My short three mile run today was around the lake at work during my lunch. This was the first run since my sad and strenuous interval training run on Sunday. It felt good to get out and move again. Seeing fellow runners making their movements around the trail at the lake during the same time was enough motivation in itself. The quick waves and head bobs as we passed each other communicated membership to some real (or maybe not so real) commitment to a way of living or being. I wondered if I was a poser, since I've only been back at this running thing for over a week. Would the real runners discover I wasn't one of them? I was just on a short three mile stint and then heading back to the office. However, maybe my choice to be out there with them was validation enough.

In other happenings, Lily began crawling for the first time today. Only yesterday, I blogged about how I thought she probably could crawl if she really wanted to. Well, today, it appears she really wants to move. And, therefor, it seemed fitting that today's theme should be movement.

Monday, January 19, 2015

Random racing ruminations: Week 16, Perseverence


Saturday (4.0 mile run)
Temperature 49 degrees
Mile 1 = 9:15
Mile 2 = 9:04
Mile 3 = 9:32
Mile 4 = 9:31

Sunday (3.0 mile run)
Temperature 38 degrees
Mile 1 = 9:42
Mile 2 = 9:49
Mile 3 = 9:15

I've been dwelling on perseverance lately. In watching Lily learn about the world and observing her experience the most casual of ordinary happenings, I see her persist and persevere on a regular basis.

She has extreme determination to figure out the coordination of her hands adjusting them to push, pull, and grasp the moving parts on her toys.

I know she wants to communicate with us using words but, of course is unable to yet. She experiments with all the different sounds her mouth, throat, tongue, and lips can make.

She flings and flips food in every direction possible to find the fastest and most efficient way to get it in her mouth so that she can develop her novice pallet.

And while I think she could crawl if she really wanted to, watching her on the floor is quite inspiring. Her trial and error of coordinating arms, legs, rocking, kicking, and pulling to accomplish systematic momentum is fantastic. I'm constantly rooting for her, hoping she'll figure it out. Charlie seems to be supporting her in these floor-crawling endeavors. He loves to lay next to her on her blanket and give her puppy kisses as forms of love and encouragement.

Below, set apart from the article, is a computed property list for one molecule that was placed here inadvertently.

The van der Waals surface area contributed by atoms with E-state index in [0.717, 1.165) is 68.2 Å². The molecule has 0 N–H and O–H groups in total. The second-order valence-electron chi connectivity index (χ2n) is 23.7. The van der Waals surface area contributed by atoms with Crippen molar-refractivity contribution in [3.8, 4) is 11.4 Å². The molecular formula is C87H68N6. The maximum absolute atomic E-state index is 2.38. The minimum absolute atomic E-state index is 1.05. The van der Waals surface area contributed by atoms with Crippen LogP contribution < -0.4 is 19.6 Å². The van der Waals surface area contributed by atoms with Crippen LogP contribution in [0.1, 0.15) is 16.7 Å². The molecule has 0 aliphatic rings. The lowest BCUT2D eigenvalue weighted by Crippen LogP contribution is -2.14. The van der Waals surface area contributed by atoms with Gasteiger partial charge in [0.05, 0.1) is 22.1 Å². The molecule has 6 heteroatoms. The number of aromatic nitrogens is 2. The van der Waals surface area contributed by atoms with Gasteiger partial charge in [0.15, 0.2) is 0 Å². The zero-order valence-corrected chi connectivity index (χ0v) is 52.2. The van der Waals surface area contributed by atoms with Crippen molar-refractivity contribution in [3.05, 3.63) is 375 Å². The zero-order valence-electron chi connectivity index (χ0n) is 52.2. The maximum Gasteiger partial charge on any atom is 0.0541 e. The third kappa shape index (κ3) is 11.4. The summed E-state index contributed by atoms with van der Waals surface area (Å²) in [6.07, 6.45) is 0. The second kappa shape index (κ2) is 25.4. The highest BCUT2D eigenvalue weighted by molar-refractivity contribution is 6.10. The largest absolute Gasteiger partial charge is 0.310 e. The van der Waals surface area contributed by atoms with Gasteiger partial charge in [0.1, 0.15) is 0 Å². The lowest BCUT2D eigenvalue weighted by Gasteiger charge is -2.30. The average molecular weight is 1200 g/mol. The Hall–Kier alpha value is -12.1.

Charlie, too, perseveres to accomplish what he wants, mainly food. Lily has become his new favorite person, especially when she is eating because he patiently waits under her chair for all the rejected scraps to drop his way. Watching him persist makes me think of an entirely new definition of determination: starving obsession.

For both Lily and Charlie, perseverance and drive appears to arrive naturally. But I know this isn't always the case in life. As my first week of training for the Lincoln Half-Marathon came to a close this weekend, I had two runs scheduled: one on Saturday and one on Sunday. Saturday's run was almost effortless until howling winds seemed more determined than me. Then Sunday seven in the evening came quickly and I first thought about running. I didn't have any desire to make it happen. When I realized that all my running clothes were in the laundry, I quickly convinced myself that I would run Monday instead. I sat down on the couch feeling bad about myself.

Then some serious self-talk took place.

I went upstairs and pulled out old gross running pants that are now yard work and housework clothes, ones that I've painted in many times and there are various colors of paint flecks covering them. It was dark out already, so who cared what my pants looked like?

I put in my ear buds and began my three mile interval training. It didn't feel good. I couldn't get control of my breathing or how tired my body felt. At just the right time into mile 2 came the wise words from Salt-N-Pepa, Ah, push it (yes, this all-time classic is part of my running playlist), egging me on to adjust my stride and persevere. 
Later at the very end of mile 3, on the last stretch of some terrible interval training, came some even wiser words from Bobby McFerrin, 
In every life we have some trouble
When you worry you make it double
Don't worry, be happy 

I smiled, pleased with my decision to keep at it, sprinting home in weird paint-speckled running pants.

Thursday, January 15, 2015

Random racing ruminations: Week 16, Take a break